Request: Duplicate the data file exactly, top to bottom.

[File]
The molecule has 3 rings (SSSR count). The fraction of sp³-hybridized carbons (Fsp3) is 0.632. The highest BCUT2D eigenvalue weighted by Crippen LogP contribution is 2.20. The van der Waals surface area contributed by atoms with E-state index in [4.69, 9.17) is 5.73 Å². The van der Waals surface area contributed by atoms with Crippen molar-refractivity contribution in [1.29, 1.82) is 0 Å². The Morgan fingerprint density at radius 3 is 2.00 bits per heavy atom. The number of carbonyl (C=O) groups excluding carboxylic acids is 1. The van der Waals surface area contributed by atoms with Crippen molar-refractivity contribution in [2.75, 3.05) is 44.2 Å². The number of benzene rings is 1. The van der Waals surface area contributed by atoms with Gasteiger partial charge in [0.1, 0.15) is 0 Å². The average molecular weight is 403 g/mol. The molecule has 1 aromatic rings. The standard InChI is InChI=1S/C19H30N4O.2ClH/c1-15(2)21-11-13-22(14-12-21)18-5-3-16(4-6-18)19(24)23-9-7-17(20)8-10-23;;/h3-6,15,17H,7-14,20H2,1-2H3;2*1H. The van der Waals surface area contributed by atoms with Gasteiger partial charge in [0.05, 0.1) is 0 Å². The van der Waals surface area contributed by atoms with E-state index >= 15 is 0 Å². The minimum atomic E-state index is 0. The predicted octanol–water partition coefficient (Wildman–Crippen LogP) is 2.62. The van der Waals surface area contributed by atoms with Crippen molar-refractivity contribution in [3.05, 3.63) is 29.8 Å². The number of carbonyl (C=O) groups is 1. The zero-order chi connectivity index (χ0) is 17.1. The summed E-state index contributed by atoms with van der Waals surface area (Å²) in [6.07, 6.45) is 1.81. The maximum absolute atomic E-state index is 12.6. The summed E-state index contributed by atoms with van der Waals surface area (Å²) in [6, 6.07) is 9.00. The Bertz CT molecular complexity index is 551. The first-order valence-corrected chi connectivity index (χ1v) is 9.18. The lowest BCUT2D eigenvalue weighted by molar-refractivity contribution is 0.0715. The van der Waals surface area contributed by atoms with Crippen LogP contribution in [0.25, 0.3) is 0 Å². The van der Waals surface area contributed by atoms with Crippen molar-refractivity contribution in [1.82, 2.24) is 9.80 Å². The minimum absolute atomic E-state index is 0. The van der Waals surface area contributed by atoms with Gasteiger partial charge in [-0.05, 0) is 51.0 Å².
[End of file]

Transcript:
The molecule has 3 rings (SSSR count). The fraction of sp³-hybridized carbons (Fsp3) is 0.632. The highest BCUT2D eigenvalue weighted by Crippen LogP contribution is 2.20. The van der Waals surface area contributed by atoms with E-state index in [4.69, 9.17) is 5.73 Å². The van der Waals surface area contributed by atoms with Crippen molar-refractivity contribution in [1.29, 1.82) is 0 Å². The Morgan fingerprint density at radius 3 is 2.00 bits per heavy atom. The number of carbonyl (C=O) groups excluding carboxylic acids is 1. The van der Waals surface area contributed by atoms with Crippen molar-refractivity contribution in [2.75, 3.05) is 44.2 Å². The number of benzene rings is 1. The van der Waals surface area contributed by atoms with Gasteiger partial charge in [0.1, 0.15) is 0 Å². The average molecular weight is 403 g/mol. The molecule has 1 aromatic rings. The standard InChI is InChI=1S/C19H30N4O.2ClH/c1-15(2)21-11-13-22(14-12-21)18-5-3-16(4-6-18)19(24)23-9-7-17(20)8-10-23;;/h3-6,15,17H,7-14,20H2,1-2H3;2*1H. The van der Waals surface area contributed by atoms with Gasteiger partial charge in [0.05, 0.1) is 0 Å². The van der Waals surface area contributed by atoms with E-state index >= 15 is 0 Å². The minimum atomic E-state index is 0. The predicted octanol–water partition coefficient (Wildman–Crippen LogP) is 2.62. The van der Waals surface area contributed by atoms with Crippen molar-refractivity contribution in [3.05, 3.63) is 29.8 Å². The number of carbonyl (C=O) groups is 1. The zero-order chi connectivity index (χ0) is 17.1. The summed E-state index contributed by atoms with van der Waals surface area (Å²) in [6.07, 6.45) is 1.81. The maximum absolute atomic E-state index is 12.6. The summed E-state index contributed by atoms with van der Waals surface area (Å²) in [6, 6.07) is 9.00. The Bertz CT molecular complexity index is 551. The first-order valence-corrected chi connectivity index (χ1v) is 9.18. The lowest BCUT2D eigenvalue weighted by molar-refractivity contribution is 0.0715. The van der Waals surface area contributed by atoms with Crippen LogP contribution in [0.25, 0.3) is 0 Å². The van der Waals surface area contributed by atoms with Crippen molar-refractivity contribution in [1.82, 2.24) is 9.80 Å². The minimum absolute atomic E-state index is 0. The van der Waals surface area contributed by atoms with Gasteiger partial charge in [-0.05, 0) is 51.0 Å².